Merkel reuters 311.
BERLIN – Germany’s Foreign Ministry is moving forward with preparations for the September Durban III anti-racism conference in New York City, a UN-sponsored event that presumably will single out Israel for attacks, as have previous “Durban” events.
In addition, speaking last week in the UN Security Council, a German Foreign Ministry undersecretary blasted Israel for its construction of settlements in the West Bank.
:Three countries pull out of Durban III. Where are others?Czech Republic announces intention to boycott Durban III
When asked if Germany planned to participate in Durban III, a German Foreign Ministry spokeswoman told The Jerusalem Post
on Friday that the federal government “will decide on its participation in the celebrations of the 10th anniversary of the international racism conference in light of the ongoing preparatory negotiations.”
The spokeswoman added that the German government was “against racism and all other forms of discrimination.
In the context of the international racism conference, [Germany] works
to ensure that no individual countries are separately pilloried.”
Last April, Prime Minister Binyamin Netanyahu and German Chancellor
Angela Merkel sought to repair relations that had been strained by
Berlin’s criticism of the way Israel has been addressing the Middle East
peace process. There were also reports of heated exchanges between the
Anne Bayefsky, director of the Touro College Institute on Human Rights
and the Holocaust, and a Senior Fellow at the Hudson Institute, told the
on Friday that the excuse given by Germany for not staying away
from the conference, as the Czech Republic, Italy and the Netherlands
plan to do, “simply does not stand up to scrutiny.”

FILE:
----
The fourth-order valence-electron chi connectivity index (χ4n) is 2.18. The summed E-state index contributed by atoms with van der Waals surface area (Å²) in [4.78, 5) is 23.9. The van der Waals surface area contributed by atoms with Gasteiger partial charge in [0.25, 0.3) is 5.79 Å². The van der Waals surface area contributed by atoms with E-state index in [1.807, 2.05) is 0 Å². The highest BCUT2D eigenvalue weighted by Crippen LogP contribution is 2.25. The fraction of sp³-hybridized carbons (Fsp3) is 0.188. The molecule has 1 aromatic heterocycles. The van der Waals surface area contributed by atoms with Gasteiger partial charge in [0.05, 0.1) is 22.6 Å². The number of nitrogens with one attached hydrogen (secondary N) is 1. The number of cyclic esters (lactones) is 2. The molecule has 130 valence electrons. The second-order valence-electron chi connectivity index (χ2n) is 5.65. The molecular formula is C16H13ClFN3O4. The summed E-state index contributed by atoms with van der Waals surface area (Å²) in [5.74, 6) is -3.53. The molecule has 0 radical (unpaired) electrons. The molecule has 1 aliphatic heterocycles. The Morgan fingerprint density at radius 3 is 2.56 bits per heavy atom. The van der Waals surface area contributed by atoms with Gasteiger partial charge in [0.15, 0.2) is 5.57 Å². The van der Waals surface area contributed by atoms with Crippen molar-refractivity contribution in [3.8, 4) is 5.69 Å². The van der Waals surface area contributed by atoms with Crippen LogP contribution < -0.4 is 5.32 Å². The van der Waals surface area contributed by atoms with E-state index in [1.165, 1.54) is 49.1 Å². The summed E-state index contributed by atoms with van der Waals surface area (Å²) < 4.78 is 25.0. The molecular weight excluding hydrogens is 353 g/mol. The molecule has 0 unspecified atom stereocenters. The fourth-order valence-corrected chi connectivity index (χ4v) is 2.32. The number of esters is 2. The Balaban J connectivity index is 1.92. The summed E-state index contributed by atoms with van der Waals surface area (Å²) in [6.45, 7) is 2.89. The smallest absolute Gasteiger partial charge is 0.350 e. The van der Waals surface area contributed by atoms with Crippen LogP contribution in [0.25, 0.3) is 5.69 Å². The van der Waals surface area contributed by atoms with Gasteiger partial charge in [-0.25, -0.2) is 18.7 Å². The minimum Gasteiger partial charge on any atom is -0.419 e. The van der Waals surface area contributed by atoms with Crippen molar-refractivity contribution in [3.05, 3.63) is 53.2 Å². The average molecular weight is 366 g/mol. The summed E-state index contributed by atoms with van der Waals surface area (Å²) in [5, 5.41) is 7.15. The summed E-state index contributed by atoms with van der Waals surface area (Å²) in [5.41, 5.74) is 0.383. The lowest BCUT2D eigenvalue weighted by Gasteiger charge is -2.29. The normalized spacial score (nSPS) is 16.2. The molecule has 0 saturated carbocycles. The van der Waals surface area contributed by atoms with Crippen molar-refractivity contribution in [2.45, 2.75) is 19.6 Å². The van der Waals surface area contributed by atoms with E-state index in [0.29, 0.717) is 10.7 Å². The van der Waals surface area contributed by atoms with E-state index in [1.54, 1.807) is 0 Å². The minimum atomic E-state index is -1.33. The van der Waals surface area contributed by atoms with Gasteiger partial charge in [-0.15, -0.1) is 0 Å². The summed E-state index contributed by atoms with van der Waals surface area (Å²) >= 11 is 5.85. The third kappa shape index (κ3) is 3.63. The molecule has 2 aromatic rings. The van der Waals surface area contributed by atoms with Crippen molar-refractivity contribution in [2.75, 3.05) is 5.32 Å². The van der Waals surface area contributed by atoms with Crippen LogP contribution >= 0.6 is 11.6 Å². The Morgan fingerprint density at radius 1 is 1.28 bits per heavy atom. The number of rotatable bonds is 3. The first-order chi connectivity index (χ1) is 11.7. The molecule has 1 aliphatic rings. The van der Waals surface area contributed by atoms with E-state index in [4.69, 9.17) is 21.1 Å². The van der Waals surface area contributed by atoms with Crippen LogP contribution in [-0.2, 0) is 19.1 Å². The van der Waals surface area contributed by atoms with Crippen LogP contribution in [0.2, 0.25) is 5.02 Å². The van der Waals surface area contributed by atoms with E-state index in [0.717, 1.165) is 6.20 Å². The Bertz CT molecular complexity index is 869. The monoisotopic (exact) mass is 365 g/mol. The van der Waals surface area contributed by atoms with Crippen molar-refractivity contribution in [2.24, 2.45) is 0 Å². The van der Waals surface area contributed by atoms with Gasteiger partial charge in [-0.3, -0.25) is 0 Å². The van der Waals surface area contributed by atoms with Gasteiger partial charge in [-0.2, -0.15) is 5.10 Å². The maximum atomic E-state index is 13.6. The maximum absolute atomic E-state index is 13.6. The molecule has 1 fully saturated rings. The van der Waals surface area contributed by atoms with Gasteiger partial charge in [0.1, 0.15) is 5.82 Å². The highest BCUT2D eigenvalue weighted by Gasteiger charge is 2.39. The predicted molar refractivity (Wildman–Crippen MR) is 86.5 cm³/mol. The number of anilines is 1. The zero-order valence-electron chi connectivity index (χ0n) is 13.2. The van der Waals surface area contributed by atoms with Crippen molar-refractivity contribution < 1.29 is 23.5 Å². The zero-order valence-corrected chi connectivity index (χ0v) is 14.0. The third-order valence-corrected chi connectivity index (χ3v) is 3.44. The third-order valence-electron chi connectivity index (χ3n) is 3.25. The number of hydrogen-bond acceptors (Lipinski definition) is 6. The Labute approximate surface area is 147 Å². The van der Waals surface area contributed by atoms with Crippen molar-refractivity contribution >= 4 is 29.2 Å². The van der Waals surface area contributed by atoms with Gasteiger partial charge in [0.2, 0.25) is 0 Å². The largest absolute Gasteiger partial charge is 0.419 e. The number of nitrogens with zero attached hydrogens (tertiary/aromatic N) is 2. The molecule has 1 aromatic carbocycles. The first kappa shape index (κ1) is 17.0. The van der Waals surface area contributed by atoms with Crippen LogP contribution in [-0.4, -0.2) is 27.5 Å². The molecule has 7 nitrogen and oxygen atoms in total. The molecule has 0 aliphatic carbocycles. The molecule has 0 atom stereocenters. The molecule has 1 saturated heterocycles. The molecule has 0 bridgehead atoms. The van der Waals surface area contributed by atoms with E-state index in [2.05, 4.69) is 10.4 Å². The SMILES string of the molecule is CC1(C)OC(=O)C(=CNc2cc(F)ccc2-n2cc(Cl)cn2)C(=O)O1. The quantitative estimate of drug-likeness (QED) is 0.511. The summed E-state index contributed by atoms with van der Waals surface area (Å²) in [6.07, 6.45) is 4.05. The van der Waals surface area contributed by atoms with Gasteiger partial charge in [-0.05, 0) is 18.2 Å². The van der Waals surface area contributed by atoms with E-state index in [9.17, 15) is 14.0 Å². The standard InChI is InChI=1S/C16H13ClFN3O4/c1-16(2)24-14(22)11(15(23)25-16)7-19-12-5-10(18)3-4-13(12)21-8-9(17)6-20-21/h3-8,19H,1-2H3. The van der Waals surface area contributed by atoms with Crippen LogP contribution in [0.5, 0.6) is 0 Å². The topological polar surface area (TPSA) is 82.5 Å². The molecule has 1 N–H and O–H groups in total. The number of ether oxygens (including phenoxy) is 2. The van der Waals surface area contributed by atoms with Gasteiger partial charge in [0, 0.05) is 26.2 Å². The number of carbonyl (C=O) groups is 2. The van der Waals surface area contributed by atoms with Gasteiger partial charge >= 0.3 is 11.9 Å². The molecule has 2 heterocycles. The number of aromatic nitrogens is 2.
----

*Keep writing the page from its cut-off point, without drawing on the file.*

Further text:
“German representatives know that Israel is already ‘separately
pilloried’ in the Durban Declaration and the co-chairs of the
preparatory negotiations have already said explicitly that the Durban
Declaration will not be ‘reopened.’ So the question remains: Why is
Germany, of all countries, still contemplating celebrating the 10th
anniversary of an anti-Semitic hatefest?” Bayefsky asked.
The main political declaration from Durban I, which also formed the
basis for Durban II, held in Geneva in 2009, targets only Israel as a
violator of human rights and lists the Palestinians as the victims of
The Netherlands, the Czech Republic and Italy pulled out of Durban III
last week. According to the online Prague Daily Monitor, the Czech
government walked away from the event because of “unacceptable
statements with anti-Jewish connotations.”
Canada was the first country to pull the plug on Durban III, in November.
Jason Kenney, Canadian minister of citizenship, immigration and
multiculturalism, told the Post in June that the Durban process “sullies
the reputation of the UN.”
In a reference to the 2009 conference, Kenney said that “a conference
that gives a platform to [Iranian President] Mahmoud Ahmadinejad to
advocate genocide is a sick joke.” He called on Navi Pillay, the UN high
commissioner for human rights who will be overseeing Durban III, to
“stop the process and realize that the poison at Durban I “has placed
the entire process under a permanent cloud.”
The United States and Israel are boycotting the Durban III conference.
Bayefsky told the Post that “Germany’s behavior toward the UN’s Durban
III conference raises serious questions about its commitment to combat
modern anti-Semitism. As an event which will commemorate the hatefest
held in Durban in 2001, and its Durban Declaration, which singles out
only one country on Earth – the Jewish state – it is shocking that
Germany has not refused unequivocally to withdraw in solidarity with
Israel, the United States, Canada, Italy and other European nations.”
Meanwhile, Werner Hoyer, a German Foreign Ministry undersecretary from
the pro-business and traditionally Arab-friendly Free Democratic Party,
told the UN Security Council last week that “Germany is deeply concerned
about the ongoing apartment construction” in the West Bank. He said the
building of apartments “violates international law and is a hurdle for
peace and a danger for the two-state solution. All of these activities
must immediately be stopped.”
The spokeswoman for the German Foreign Ministry told the Post
sides in the Israeli-Palestinian conflict “are called upon to live up to
their responsibilities and rapidly resume negotiations. One-sided steps
on both sides are counterproductive.
This is true of Palestinian as well as Israeli actions.”
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